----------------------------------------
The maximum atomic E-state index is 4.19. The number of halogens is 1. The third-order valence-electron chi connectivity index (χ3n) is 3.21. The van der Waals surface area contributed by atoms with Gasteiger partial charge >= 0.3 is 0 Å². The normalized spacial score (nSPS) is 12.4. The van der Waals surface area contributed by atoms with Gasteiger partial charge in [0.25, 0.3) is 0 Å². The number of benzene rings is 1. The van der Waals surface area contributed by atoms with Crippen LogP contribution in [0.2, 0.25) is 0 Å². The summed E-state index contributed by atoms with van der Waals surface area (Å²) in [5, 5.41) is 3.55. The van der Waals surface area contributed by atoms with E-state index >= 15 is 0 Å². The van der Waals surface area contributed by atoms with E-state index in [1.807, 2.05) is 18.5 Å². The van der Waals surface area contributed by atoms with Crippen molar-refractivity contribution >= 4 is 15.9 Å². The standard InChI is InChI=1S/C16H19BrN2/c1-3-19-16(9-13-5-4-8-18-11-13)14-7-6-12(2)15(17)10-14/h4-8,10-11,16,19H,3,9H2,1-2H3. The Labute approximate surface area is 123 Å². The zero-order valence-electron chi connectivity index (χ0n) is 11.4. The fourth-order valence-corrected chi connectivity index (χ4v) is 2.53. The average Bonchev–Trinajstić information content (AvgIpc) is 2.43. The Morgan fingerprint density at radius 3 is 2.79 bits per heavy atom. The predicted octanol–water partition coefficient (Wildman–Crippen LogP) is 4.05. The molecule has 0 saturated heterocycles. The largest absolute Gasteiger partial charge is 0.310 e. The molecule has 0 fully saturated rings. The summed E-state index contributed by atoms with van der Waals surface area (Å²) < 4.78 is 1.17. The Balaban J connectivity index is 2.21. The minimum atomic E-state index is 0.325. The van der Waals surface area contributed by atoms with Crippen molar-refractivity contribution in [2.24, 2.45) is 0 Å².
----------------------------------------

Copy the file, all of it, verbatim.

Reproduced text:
The maximum atomic E-state index is 4.19. The number of halogens is 1. The third-order valence-electron chi connectivity index (χ3n) is 3.21. The van der Waals surface area contributed by atoms with Gasteiger partial charge >= 0.3 is 0 Å². The normalized spacial score (nSPS) is 12.4. The van der Waals surface area contributed by atoms with Gasteiger partial charge in [0.25, 0.3) is 0 Å². The number of benzene rings is 1. The van der Waals surface area contributed by atoms with Crippen LogP contribution in [0.2, 0.25) is 0 Å². The summed E-state index contributed by atoms with van der Waals surface area (Å²) in [5, 5.41) is 3.55. The van der Waals surface area contributed by atoms with E-state index >= 15 is 0 Å². The van der Waals surface area contributed by atoms with E-state index in [1.807, 2.05) is 18.5 Å². The van der Waals surface area contributed by atoms with Crippen molar-refractivity contribution >= 4 is 15.9 Å². The standard InChI is InChI=1S/C16H19BrN2/c1-3-19-16(9-13-5-4-8-18-11-13)14-7-6-12(2)15(17)10-14/h4-8,10-11,16,19H,3,9H2,1-2H3. The Labute approximate surface area is 123 Å². The zero-order valence-electron chi connectivity index (χ0n) is 11.4. The fourth-order valence-corrected chi connectivity index (χ4v) is 2.53. The average Bonchev–Trinajstić information content (AvgIpc) is 2.43. The Morgan fingerprint density at radius 3 is 2.79 bits per heavy atom. The predicted octanol–water partition coefficient (Wildman–Crippen LogP) is 4.05. The molecule has 0 saturated heterocycles. The largest absolute Gasteiger partial charge is 0.310 e. The molecule has 0 fully saturated rings. The summed E-state index contributed by atoms with van der Waals surface area (Å²) < 4.78 is 1.17. The Balaban J connectivity index is 2.21. The minimum atomic E-state index is 0.325. The van der Waals surface area contributed by atoms with Crippen molar-refractivity contribution in [2.24, 2.45) is 0 Å².